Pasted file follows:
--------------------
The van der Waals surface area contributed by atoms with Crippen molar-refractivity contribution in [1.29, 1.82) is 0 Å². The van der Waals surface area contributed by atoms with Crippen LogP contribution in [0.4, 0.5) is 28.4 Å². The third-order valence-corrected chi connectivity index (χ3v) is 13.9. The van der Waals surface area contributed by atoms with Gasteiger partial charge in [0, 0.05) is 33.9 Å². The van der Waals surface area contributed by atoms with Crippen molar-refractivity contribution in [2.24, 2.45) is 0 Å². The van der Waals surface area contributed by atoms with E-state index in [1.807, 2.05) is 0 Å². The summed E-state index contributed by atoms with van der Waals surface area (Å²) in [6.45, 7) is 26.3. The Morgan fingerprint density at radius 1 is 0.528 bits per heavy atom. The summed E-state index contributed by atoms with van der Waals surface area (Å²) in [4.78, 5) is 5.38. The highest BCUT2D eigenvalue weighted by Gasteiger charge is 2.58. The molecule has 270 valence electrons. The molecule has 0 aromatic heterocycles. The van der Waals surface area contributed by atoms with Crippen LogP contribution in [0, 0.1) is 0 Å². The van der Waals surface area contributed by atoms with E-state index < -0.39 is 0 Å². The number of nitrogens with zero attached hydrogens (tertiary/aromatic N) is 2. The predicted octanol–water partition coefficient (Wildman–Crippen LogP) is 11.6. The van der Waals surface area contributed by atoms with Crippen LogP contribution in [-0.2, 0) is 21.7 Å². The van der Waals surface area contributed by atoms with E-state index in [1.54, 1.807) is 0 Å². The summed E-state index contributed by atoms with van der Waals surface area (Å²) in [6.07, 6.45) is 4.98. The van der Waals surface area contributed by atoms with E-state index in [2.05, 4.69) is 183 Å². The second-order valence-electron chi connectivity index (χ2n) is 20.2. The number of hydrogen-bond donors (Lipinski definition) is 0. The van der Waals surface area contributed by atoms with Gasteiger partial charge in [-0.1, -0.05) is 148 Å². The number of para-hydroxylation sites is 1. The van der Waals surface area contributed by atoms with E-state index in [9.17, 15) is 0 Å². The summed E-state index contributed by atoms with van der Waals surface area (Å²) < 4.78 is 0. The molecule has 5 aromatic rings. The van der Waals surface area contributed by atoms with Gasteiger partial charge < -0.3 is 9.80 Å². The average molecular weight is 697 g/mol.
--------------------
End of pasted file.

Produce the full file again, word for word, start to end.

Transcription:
The van der Waals surface area contributed by atoms with Crippen molar-refractivity contribution in [1.29, 1.82) is 0 Å². The van der Waals surface area contributed by atoms with Crippen LogP contribution in [0.4, 0.5) is 28.4 Å². The third-order valence-corrected chi connectivity index (χ3v) is 13.9. The van der Waals surface area contributed by atoms with Gasteiger partial charge in [0, 0.05) is 33.9 Å². The van der Waals surface area contributed by atoms with Crippen molar-refractivity contribution in [2.24, 2.45) is 0 Å². The van der Waals surface area contributed by atoms with E-state index in [1.807, 2.05) is 0 Å². The summed E-state index contributed by atoms with van der Waals surface area (Å²) in [6.45, 7) is 26.3. The Morgan fingerprint density at radius 1 is 0.528 bits per heavy atom. The summed E-state index contributed by atoms with van der Waals surface area (Å²) in [4.78, 5) is 5.38. The highest BCUT2D eigenvalue weighted by Gasteiger charge is 2.58. The molecule has 270 valence electrons. The molecule has 0 aromatic heterocycles. The van der Waals surface area contributed by atoms with Crippen LogP contribution in [0, 0.1) is 0 Å². The van der Waals surface area contributed by atoms with E-state index < -0.39 is 0 Å². The number of nitrogens with zero attached hydrogens (tertiary/aromatic N) is 2. The predicted octanol–water partition coefficient (Wildman–Crippen LogP) is 11.6. The van der Waals surface area contributed by atoms with Crippen LogP contribution in [-0.2, 0) is 21.7 Å². The van der Waals surface area contributed by atoms with E-state index in [1.54, 1.807) is 0 Å². The summed E-state index contributed by atoms with van der Waals surface area (Å²) in [6.07, 6.45) is 4.98. The van der Waals surface area contributed by atoms with E-state index in [2.05, 4.69) is 183 Å². The second-order valence-electron chi connectivity index (χ2n) is 20.2. The number of hydrogen-bond donors (Lipinski definition) is 0. The van der Waals surface area contributed by atoms with Gasteiger partial charge in [-0.1, -0.05) is 148 Å². The number of para-hydroxylation sites is 1. The van der Waals surface area contributed by atoms with E-state index in [9.17, 15) is 0 Å². The summed E-state index contributed by atoms with van der Waals surface area (Å²) < 4.78 is 0. The molecule has 5 aromatic rings. The van der Waals surface area contributed by atoms with Gasteiger partial charge < -0.3 is 9.80 Å². The average molecular weight is 697 g/mol.